Ephod or Sword25 Jun 2014
As we navigate through our study on the life of David, I am astonished its relevance to the issue of discernment. In this week’s text, we find David on the run from Saul. You might recall the dynamics of the situation. David escaped from Saul’s palace through a window (with the help of his wife, Michal). In a desperate move, David travels to the priestly town of Nob. Rather than honestly approach the situation, he lies to the priest and seeks provisions for his journey. There is no mention of seeking God’s direction. In 1 Samuel 21, we are simply told,
(1 Samuel 21:1 NIV) David went to Nob, to Ahimelech the priest.
David is able to gain bread and Goliath’s sword. He leaves Nob for an unsuccessful retreat to the land of the Philistines. Again, there is no consulting God. As I was reading the story today, I saw an interesting detail. When Ahimelech offers Goliath’s sword, he describes its location as behind the ephod (1 Samuel 21:9). The ephod is a priestly garment that was used in worship. It was particularly used when seeking God’s direction. They do not pull it out or use it in this case. Later in the story, we will see David instruct the priest to bring out the ephod. But here David leaves the ephod and takes the sword. This detail is easily overlooked until you read further in the story.
In the next chapter (1 Samuel 22), Saul hears that David has been to Nob. He accuses the priests of harboring David; he slaughters every one of them. It is ugly.
(1 Samuel 22:18–19 NIV) That day he killed eighty-five men who wore the linen ephod. He also put to the sword Nob, the town of the priests, with its men and women, its children and infants, and its cattle, donkeys and sheep.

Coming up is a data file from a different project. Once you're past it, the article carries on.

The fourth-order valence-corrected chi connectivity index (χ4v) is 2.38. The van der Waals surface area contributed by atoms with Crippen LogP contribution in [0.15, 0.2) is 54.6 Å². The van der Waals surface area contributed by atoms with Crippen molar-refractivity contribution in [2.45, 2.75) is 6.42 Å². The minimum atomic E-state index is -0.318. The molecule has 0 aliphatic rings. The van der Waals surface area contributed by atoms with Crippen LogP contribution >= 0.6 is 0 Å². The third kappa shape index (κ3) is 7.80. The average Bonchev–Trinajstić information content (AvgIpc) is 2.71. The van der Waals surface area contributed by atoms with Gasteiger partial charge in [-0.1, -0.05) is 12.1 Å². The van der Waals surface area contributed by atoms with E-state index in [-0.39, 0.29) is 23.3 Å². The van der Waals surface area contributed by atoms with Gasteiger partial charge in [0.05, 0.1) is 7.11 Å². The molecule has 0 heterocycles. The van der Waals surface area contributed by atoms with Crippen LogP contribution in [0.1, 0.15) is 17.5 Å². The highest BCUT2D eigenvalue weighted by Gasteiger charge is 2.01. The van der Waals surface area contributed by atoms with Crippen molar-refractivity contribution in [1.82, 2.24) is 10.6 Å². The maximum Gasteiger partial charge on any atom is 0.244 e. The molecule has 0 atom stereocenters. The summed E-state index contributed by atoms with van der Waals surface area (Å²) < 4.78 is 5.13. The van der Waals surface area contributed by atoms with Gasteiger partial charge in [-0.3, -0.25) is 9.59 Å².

David feels responsible for their deaths. By the time we get to chapter 23, David’s posture has changed. David seeks God three times in this chapter. David no longer ventures out on his own. The contrast between chapters 21 and 23 is striking. When David learns that Saul is hot on his trail, he calls the priest and instructs him to bring the ephod. David is seeking God’s direction at every juncture.
It is worth noting that Saul’s spy, Doeg’s testimony involves Ahimelech (1 Samuel 22:13 NIV) “giving him bread and a sword and inquiring of God for him.” Yet, when we read chapter 22, we don’t find Ahimelech seeking God for David. Their conversation is all about bread and weapons; no worship seems to take place. In fact, the only mention of the ephod is in describing the location of Goliath’s sword.
I find it intriguing that David left the ephod and took the sword. Certainly, you could make the case that David had no use for the ephod since he was not a priest. However, if you fast-forward to 2 Samuel 6, King David is wearing the ephod.
(2 Samuel 6:14 NIV) David, wearing a linen ephod, danced before the LORD with all his might,
David is not only king, he is a priestly king. I would propose that David learned in time that the ephod was more important than the sword. Certainly, the tragedy in Nob was a result of David’s lying. David was not walking with God in this endeavor. He was in survival mode reaching for whatever he could find. But in the end David discovers the reward of seeking God. Throughout his story, we find him discerning before he acts. He will often fail to adequately discern at times. However, when David takes the time to ask God first, his decisions have much better results.
May we learn from David’s mistakes. May we be careful to reach for the right tools as we lead churches. May we understand the crucial nature of the ephod (worship, discernment) in our leadership.